Why you should take Trip Advisor reviews with a pinch of salt

Everything we hear is an opinion, not a fact. Everything we see is a perspective, not the truth’ – Marcus Aurelius

Years and years ago back in the 80’s and 90’s, when you wanted to go on holiday the process was this: pootle along to Lunn Poly get a handful.of brochures, try to decipher the price grid at the bottom of the page, flick to the back and find out there are no flights from Newcastle to that resort, start search again, realise you’ve been looking at prices for 7 nights not 14 (you wondered why it was so cheap!). Pick a hotel you like that’s close to the beach (a rule of thumb is that if it’s 100m away then Linford Christie can get there in under 10 seconds). Then decide where you want to go based on the 3 professionally shot pictures available and hope for he best. And 9 times out of 10 it all worked out fine.

TripAdvisor

Whilst the invention of Trip Advisor is on the whole a great thing, you can get honest reviews from past patrons on the things that the brochure wouldn’t tell you like how flirty the staff are or how often your loo roll gets replenished. I often contribute myself, especially if I’ve had a particularly good experience as people only tend to post reviews if they’re complaining.

Over the years though I’ve learnt that you really do have to take what you read with a pinch of salt because like everything, holiday and restaurant reviews are subjective and people’s yardsticks are different. A couple used to 5 star luxury aren’t going to rate the Red Lion in Benidorm very highly and the Chavingtons from Liverpool are probably going to want to go for chips after their 8 course meal in a Michelin Star restaurant.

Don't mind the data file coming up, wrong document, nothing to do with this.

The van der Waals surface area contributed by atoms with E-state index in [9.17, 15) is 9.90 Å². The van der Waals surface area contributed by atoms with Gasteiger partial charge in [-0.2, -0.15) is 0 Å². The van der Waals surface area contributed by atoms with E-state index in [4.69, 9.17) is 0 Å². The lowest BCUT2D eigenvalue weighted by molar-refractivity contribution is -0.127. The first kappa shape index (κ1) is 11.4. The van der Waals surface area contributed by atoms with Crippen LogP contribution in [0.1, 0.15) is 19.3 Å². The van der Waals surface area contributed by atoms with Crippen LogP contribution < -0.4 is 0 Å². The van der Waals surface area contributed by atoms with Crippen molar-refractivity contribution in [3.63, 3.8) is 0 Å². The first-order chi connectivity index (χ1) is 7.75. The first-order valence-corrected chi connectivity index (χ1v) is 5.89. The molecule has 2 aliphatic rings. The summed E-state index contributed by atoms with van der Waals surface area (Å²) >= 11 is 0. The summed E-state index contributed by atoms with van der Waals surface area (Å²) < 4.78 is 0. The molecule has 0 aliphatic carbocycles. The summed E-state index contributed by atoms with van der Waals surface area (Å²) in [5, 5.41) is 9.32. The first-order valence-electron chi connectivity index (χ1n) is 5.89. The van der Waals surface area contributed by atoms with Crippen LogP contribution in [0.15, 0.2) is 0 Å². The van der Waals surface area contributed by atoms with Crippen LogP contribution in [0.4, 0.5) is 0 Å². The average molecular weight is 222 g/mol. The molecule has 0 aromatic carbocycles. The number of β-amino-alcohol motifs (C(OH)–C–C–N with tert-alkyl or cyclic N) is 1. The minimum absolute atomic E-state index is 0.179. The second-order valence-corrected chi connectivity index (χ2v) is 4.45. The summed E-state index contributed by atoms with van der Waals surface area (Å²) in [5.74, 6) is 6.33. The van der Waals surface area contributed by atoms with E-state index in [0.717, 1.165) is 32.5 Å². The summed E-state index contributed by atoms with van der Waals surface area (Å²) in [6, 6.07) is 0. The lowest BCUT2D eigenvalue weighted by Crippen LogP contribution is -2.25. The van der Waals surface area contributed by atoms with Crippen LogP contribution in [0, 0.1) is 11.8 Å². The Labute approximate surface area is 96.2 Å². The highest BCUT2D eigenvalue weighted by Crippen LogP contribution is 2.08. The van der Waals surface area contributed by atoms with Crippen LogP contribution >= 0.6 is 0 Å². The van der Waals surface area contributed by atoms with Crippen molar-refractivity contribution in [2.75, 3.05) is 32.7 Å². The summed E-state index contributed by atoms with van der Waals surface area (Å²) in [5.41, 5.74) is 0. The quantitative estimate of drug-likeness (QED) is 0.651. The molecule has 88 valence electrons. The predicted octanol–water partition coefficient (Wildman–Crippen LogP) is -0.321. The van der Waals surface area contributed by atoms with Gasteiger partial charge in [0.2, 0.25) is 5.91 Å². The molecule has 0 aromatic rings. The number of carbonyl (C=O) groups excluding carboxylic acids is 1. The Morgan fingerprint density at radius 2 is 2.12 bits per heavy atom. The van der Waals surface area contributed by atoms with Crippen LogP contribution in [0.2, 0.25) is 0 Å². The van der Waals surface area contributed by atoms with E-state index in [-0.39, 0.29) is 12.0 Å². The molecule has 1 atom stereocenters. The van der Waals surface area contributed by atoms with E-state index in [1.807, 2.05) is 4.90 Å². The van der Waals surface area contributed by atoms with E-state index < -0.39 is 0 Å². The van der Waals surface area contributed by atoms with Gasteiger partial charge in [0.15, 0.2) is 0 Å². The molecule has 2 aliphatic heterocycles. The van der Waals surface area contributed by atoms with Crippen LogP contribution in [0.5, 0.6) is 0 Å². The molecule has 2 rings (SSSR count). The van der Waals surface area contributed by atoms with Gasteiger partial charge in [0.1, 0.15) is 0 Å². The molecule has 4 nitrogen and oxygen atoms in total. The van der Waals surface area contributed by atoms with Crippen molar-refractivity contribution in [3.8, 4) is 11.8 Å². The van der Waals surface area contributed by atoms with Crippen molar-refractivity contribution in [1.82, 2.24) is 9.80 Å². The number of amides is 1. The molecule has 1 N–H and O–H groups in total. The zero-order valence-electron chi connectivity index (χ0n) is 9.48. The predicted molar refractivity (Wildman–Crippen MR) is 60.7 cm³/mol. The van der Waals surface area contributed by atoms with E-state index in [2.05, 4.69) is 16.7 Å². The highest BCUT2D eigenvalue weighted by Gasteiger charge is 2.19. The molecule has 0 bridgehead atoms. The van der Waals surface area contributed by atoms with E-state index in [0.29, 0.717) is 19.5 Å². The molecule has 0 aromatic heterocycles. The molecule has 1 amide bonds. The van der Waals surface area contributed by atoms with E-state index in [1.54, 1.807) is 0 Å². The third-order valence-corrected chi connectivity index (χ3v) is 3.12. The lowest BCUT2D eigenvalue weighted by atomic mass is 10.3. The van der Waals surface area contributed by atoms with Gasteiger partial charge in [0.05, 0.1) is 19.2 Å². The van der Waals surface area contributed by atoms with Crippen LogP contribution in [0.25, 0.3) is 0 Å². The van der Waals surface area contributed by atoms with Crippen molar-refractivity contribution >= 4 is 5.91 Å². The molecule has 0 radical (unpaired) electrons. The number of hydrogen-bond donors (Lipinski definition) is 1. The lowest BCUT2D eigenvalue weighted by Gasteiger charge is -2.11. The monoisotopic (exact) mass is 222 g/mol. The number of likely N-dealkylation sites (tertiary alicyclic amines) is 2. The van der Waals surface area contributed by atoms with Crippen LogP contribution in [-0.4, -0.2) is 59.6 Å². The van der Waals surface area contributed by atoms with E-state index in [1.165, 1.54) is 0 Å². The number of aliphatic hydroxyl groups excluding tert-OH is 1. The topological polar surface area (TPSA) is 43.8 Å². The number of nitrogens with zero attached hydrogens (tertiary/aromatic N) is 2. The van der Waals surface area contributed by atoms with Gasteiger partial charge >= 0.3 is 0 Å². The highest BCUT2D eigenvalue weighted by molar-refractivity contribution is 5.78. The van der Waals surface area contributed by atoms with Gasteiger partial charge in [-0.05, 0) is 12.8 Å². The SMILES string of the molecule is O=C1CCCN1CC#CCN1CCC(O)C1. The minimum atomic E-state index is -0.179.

I’ll give you some examples from some recent holidays we’ve been on. This one from a hotel we stayed at in Atlanta:

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The bit at the bottom about the breakfast? Well we stayed at that hotel a mere two months after this Joe Charlie and let me tell you that all they offered for breakfast was bagels, muffins, donuts, cereals, toast, jams, fruit, cooked eggs, grits, waffles, juices, milk, tea and coffee. What the hell kind of breakfast do you expect for £40 a night you greedy pelican?!

Or this one from our recent stay in Greece:

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Poor Anna (who can I add for clarification will be in her late 40’s at best so the ‘old lady’ comment is very harsh) We couldn’t have had a more different experience. When we arrived we were greeted warmly, she was full of ‘sweeties’ and ‘darlins’ and showed us to our room immediately, then invited us down to the bar for a (complementary) welcome drink and some lunch. Now, I’m pretty sure I wouldn’t be the chirpiest person in the world at 5am so could possibly excuse her a little lax with the pleasantries however the opinion of this reviewer and mine differs so drastically it makes you wonder whether Anna has some kind of psychotic split personality. Or (more likely I suspect) one of us isn’t being honest/and or way too harsh on someone you’ve just gotten out of bed! All the stuff about the pool being dirty as well is rubbish, I watched it with my own eyes being cleaned every morning.